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Here are two lines of Ruby that checks how many of the items in an array are "valid" or "invalid":

valid = cr.select { |x| x.valid? }.count
invalid = cr.select { |x| !x.valid? }.count

Can anybody spot why the second line has a syntax error? I have stepped through this code in a debugger, and the exception is raised when it tries to execute the invalid = ... line. The only difference between the two lines is the !, and I have checked that !true == false works. I'm stumped.

This is the entire code file:

require "colored"

require "address_kit/cli/interactive/command"
require "address_kit/cli/interactive/shell"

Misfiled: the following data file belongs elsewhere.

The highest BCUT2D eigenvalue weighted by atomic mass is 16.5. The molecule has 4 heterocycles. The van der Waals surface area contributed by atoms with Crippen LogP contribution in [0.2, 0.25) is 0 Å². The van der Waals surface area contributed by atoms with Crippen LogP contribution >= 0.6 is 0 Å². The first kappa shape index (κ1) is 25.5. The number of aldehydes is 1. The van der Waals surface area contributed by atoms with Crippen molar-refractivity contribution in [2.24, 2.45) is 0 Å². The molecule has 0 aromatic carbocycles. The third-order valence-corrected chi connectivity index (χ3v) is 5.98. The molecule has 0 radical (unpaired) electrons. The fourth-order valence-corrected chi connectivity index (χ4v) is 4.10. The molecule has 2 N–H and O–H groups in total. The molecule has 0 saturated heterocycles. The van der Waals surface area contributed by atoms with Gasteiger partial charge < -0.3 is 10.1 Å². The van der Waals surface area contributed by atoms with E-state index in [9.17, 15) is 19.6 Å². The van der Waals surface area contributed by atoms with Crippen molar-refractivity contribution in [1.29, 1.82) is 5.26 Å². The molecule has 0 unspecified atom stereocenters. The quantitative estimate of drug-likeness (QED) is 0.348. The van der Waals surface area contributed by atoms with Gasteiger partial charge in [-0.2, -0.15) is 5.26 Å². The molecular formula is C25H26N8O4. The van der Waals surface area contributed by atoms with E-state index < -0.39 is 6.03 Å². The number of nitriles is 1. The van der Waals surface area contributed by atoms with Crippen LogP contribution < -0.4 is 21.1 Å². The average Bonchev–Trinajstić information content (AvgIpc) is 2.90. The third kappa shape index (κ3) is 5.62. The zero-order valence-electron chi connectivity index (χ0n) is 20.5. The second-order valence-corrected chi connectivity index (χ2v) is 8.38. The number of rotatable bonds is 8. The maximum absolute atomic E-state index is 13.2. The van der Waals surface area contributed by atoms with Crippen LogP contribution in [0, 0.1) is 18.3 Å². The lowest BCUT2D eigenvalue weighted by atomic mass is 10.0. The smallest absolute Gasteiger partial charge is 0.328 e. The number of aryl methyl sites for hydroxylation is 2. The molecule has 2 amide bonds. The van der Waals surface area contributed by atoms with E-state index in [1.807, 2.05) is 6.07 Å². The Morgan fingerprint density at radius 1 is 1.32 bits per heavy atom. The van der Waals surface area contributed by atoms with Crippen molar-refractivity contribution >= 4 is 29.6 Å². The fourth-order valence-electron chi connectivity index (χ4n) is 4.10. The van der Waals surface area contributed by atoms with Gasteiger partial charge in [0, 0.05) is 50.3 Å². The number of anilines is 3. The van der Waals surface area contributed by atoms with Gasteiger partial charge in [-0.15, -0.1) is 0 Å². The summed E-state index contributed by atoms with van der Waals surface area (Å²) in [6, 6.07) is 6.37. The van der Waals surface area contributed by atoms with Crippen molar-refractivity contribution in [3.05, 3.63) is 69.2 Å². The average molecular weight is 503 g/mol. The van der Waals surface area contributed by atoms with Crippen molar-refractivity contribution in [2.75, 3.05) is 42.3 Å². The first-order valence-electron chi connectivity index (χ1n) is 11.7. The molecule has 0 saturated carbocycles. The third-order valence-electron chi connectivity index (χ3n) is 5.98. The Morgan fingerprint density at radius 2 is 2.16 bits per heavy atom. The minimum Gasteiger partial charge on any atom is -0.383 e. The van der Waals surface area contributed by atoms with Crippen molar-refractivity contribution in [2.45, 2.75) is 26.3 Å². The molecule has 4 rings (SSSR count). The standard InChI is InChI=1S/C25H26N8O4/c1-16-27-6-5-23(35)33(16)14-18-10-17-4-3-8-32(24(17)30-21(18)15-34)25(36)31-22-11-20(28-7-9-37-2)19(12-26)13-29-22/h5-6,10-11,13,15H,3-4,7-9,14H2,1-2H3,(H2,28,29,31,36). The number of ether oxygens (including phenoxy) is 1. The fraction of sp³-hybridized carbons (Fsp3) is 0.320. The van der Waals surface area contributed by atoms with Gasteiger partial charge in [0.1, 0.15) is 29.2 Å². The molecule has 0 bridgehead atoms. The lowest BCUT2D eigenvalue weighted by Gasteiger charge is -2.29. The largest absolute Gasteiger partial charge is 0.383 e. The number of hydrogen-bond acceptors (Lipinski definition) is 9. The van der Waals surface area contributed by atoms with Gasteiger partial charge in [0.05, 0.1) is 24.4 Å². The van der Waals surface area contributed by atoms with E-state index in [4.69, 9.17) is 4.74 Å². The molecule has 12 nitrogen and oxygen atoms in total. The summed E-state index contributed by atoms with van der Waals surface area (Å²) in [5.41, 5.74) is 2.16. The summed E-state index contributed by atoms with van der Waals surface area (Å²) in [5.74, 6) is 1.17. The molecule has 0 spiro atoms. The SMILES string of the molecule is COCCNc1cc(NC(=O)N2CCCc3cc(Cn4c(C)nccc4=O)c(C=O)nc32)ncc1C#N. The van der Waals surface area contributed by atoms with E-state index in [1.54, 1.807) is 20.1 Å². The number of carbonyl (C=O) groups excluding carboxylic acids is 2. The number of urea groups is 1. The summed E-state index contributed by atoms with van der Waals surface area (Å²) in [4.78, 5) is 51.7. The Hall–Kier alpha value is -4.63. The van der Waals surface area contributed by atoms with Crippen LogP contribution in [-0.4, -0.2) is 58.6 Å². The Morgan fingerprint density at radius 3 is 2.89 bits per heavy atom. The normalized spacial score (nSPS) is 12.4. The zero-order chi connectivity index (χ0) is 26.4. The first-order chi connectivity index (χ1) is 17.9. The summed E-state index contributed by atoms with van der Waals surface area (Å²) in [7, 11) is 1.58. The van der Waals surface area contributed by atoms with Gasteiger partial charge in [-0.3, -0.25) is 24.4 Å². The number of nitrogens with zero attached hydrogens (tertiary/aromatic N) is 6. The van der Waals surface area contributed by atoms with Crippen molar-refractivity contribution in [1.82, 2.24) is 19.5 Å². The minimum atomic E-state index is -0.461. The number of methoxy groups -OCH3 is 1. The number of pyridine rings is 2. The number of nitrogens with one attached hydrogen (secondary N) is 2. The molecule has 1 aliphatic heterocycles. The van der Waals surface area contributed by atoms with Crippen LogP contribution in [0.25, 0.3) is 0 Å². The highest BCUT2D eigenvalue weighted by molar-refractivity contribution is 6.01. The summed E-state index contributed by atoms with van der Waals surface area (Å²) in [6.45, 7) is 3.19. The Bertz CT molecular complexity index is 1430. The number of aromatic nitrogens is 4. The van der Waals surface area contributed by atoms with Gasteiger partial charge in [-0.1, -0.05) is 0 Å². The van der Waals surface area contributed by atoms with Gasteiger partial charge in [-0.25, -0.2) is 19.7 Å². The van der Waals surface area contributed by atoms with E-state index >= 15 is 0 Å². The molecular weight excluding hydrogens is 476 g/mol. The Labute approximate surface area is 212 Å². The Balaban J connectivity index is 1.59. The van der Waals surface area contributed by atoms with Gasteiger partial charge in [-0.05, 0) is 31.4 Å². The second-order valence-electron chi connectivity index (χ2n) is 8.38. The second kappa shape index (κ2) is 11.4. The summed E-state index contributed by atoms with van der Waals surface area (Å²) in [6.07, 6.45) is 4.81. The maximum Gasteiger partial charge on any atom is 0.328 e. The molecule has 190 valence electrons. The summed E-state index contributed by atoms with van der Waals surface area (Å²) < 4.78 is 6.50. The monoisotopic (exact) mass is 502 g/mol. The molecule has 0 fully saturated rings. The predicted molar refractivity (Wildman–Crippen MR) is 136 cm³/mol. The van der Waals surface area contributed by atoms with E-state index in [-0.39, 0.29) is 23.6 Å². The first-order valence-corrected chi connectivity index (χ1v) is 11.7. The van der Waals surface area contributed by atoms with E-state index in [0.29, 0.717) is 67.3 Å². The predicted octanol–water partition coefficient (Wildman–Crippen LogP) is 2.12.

module AddressKit
  module CLI
    module Interactive
      module Commands

        class TableValidationStats < TableCommand
          NAME = "table_validation_stats"
          SUMMARY = "Displays statistics about the table address validation"
          HELP_TEXT = <<-TEXT.chomp.reset_indentation
            This command displays how many rows that has been validated, how
            many of those rows were valid, invalid or auto-corrected.

          def execute(context, args)

            shell = context.shell
            results = context.vars[:address_processing_results] || []

            if results.length < 1
              shell.puts_padded "No rows have been processed"

            require "byebug"; byebug

            cr = results.compact
            total_processed = cr.count
            failed_parsing = cr.select { |x| !x.parsed? }.count
            valid = cr.select { |x| x.valid? }.count
            invalid = cr.select { |x| !x.valid? }.count
            corrected = cr.select { |x| x.corrected? }.count